Top 5 New and Favorite Responsive Frameworks

What is Responsive Framework? In short: Responsive websites respond to their environment. It needs to be Sleek, intuitive, and powerful mobile first front-end framework for faster and easier web development. Not all of the frameworks are jam-packed with features, some just like to give you a solid layout foundation.

Below are my favorite responsive framework.

1. Twitter Bootstrap

Bootstrap is a free collection of tools for creating websites and web applications. It contains HTML and CSS-based design templates for typography, forms, buttons, navigation and other interface components, as well as optional JavaScript extensions. It is the most popular project on GitHub and has been used by NASA and MSNBC among others.



2. Cardinal

Cardinal is a small “mobile first” CSS framework, with useful default styles, fluid typography, and a responsive grid system. Designers and developers who want to build well-organized, responsive web applications without losing their minds, should use Cardinal.

This framework omits aesthetic design decisions that can weigh down larger, more complicated CSS frameworks. It’s style-agnostic. The design and creativity is up to you.

Cardinal CSS


3. TypePlate

Frameworks make decisions for you about how to organize, structure and design a site. Pattern libraries don’t separate styling and markup, making them tough to use in a truly modular fashion. We weren’t satisfied, so we made a thing that doesn’t do that.

Typeplate is a “typographic starter kit”. We don’t make aesthetic design choices, but define proper markup with extensible styling for common typographic patterns. A stripped-down Sass or CSS library of your choosing primarily concerned with the appropriate technical implementation of design patterns—not how they look.

Type Plate


4. Furatto

Furatto is developed in Sass, which is a CSS meta-language that helps you write cleaner and more elegant CSS so that is easier to maintain over time without the headaches of pure CSS. On top of the styling, we’ve written some Javascript plugins, developed in Coffeescript so that is easier to read and maintain along the way, and which are going to improve user interactions on multiple screen sizes.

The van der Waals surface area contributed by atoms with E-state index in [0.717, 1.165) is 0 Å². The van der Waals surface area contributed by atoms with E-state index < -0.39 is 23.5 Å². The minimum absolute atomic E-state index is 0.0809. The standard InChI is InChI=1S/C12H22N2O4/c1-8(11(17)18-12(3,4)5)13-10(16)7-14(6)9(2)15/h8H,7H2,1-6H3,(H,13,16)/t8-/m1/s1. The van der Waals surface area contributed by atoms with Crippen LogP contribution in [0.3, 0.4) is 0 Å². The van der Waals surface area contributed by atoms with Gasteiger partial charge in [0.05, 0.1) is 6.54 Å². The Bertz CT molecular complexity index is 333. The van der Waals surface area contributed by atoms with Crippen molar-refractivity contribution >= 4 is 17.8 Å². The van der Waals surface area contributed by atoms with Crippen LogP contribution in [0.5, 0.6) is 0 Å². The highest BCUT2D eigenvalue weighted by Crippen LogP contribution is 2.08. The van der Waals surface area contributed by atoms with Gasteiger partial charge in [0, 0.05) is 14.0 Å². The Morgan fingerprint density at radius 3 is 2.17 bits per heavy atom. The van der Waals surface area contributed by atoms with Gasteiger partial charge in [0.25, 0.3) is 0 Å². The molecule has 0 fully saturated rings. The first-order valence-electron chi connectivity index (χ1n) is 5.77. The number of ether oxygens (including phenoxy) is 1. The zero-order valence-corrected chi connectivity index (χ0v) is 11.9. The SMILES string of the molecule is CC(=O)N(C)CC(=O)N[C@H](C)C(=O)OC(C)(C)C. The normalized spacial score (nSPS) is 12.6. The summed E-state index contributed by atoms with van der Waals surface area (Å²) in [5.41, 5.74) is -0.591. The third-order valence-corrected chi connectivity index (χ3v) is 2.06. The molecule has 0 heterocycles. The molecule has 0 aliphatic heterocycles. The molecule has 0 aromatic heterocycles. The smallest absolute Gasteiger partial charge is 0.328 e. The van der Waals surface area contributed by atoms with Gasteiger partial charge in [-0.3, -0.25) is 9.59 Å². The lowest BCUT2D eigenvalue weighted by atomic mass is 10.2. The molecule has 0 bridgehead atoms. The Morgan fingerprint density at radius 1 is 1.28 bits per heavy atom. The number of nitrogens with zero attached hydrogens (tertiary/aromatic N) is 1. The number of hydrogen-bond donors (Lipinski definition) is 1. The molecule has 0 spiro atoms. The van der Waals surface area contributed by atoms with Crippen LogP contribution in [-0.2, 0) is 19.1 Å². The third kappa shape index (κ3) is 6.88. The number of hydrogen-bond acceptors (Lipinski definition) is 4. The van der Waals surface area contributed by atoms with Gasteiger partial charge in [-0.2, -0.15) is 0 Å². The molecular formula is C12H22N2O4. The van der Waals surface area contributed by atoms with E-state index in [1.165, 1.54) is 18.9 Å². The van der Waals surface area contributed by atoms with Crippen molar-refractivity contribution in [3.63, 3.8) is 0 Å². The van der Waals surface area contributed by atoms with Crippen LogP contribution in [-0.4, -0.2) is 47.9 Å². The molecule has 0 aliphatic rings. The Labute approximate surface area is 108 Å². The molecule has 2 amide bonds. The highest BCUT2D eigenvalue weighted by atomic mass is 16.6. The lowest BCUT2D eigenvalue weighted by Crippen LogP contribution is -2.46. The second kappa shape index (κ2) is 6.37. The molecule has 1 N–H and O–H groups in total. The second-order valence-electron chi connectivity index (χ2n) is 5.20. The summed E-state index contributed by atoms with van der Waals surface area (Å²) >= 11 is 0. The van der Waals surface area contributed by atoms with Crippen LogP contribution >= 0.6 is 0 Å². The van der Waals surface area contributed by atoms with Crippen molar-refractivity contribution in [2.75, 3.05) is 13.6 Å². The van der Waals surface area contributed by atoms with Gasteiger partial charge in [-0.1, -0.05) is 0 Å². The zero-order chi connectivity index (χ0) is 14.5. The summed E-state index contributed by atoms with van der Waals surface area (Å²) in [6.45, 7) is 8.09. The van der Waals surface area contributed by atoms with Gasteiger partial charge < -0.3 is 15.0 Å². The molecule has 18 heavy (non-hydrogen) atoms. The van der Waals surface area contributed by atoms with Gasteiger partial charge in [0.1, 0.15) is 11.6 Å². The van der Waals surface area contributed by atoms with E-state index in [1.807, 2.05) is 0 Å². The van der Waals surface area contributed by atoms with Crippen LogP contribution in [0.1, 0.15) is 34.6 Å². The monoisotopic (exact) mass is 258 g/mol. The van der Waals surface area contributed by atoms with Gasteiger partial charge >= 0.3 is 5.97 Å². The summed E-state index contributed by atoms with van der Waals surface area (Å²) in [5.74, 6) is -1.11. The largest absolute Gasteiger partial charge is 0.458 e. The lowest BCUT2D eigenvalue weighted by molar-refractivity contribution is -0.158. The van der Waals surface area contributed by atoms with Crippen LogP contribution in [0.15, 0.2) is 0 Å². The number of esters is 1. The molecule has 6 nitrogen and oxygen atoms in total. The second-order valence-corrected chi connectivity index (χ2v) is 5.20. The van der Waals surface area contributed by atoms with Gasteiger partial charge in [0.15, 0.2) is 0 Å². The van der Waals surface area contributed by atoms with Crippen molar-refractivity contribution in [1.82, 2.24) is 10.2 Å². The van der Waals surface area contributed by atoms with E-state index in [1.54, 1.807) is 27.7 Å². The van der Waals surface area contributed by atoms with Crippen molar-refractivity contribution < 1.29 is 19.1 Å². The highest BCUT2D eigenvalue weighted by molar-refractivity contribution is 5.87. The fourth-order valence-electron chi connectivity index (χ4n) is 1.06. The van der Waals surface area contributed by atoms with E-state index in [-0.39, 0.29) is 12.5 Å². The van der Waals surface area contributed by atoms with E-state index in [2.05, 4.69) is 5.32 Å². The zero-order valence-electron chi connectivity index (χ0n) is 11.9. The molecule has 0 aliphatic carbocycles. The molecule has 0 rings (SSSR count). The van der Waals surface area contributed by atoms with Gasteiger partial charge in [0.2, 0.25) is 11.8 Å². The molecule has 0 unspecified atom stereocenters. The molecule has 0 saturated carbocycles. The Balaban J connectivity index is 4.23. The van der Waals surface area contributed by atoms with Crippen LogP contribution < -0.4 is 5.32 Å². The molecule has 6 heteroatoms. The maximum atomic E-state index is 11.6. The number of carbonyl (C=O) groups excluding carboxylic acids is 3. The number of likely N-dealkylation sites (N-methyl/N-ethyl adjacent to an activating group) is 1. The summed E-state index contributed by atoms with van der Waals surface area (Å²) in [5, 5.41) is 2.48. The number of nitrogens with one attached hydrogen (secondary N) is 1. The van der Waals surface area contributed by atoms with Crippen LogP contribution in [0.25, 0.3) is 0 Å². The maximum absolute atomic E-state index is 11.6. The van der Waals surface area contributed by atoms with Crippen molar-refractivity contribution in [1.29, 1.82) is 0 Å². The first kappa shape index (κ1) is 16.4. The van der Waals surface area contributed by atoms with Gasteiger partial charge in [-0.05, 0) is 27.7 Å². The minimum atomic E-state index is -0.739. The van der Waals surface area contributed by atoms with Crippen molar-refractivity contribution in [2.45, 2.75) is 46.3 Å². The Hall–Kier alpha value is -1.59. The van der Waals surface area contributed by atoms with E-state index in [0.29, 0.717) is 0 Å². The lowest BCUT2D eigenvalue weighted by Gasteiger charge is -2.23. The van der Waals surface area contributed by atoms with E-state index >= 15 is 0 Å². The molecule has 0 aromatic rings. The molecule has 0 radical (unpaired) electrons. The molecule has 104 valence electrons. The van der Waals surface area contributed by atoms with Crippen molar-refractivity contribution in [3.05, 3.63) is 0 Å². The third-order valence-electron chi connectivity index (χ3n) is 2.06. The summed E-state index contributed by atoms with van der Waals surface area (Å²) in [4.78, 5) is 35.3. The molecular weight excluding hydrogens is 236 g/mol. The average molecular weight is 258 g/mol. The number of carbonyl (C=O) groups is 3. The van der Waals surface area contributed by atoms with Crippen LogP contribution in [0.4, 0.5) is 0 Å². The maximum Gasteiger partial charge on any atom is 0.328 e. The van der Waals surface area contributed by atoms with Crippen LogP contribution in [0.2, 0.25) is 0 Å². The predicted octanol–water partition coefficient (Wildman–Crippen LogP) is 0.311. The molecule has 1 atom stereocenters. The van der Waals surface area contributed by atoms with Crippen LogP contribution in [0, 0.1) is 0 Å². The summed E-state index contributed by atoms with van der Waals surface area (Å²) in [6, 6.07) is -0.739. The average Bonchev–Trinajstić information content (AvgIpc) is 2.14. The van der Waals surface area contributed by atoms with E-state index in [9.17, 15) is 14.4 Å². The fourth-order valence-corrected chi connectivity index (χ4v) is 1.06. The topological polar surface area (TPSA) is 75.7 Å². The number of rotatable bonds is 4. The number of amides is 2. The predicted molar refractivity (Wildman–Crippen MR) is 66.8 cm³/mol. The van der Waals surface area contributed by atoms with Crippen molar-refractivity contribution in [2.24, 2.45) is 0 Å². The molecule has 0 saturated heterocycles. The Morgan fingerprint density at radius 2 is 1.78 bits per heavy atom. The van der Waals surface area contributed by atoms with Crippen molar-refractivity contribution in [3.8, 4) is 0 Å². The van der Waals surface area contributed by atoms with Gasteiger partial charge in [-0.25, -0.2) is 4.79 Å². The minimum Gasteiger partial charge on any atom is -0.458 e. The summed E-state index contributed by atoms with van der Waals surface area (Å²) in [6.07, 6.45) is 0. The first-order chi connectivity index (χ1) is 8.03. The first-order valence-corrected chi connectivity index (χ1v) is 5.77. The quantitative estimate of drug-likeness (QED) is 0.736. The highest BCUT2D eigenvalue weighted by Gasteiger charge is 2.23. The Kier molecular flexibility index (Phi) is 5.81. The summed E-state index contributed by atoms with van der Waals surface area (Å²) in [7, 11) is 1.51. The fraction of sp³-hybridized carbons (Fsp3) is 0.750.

5. Cascade Framework

Cascade framework is not just another Bootstrap clone. Where Twitter Bootstrap puts its focus on delivering shiny user elements that can be dropped into any project and takes control of your project’s overall look-and-feel, Cascade Framework is intended to do the opposite. By splitting your CSS into separate files based on features rather than selectors as well as by implementing a modifier design pattern inspired by SMACCS and OOCSS, Cascade Framework puts you in control!

Also different from Twitter Bootstrap or other CSS Frameworks out there, Cascade Framework can be used for modern browsers and older browsers alike. All features of Cascade Framework support Internet Explorer from IE6 upwards or degrade gracefully. With Cascade Framework you no longer have to choose between supporting only modern browsers or downgrading your design.

Cascade Framework

Cascade Framework

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  • Tim Morris

    I appreciate your post! I am a front-end developer and web designer. I am going back to the drawing board to reassess my work flow and am wanting to start building my websites with the Genesis framework. I highly prefer using SASS for the nesting, variables and mixing and am looking into a way to integrate a fluid CSS grid system into Genesis as well. I noticed in your profile at the bottom of the page that you are a Genesis expert so I was wondering what you recommend for integrating Genesis with a CSS framework and using SASS with Genesis. I have worked with Bootstrap on a couple of sites, but I feel like it is sometimes more work than I need it to be with all of the classes. There doesn’t seem to be much on the Genesis support forums or their docs relating to this topic, it doesn’t look like it is as much a CSS framework.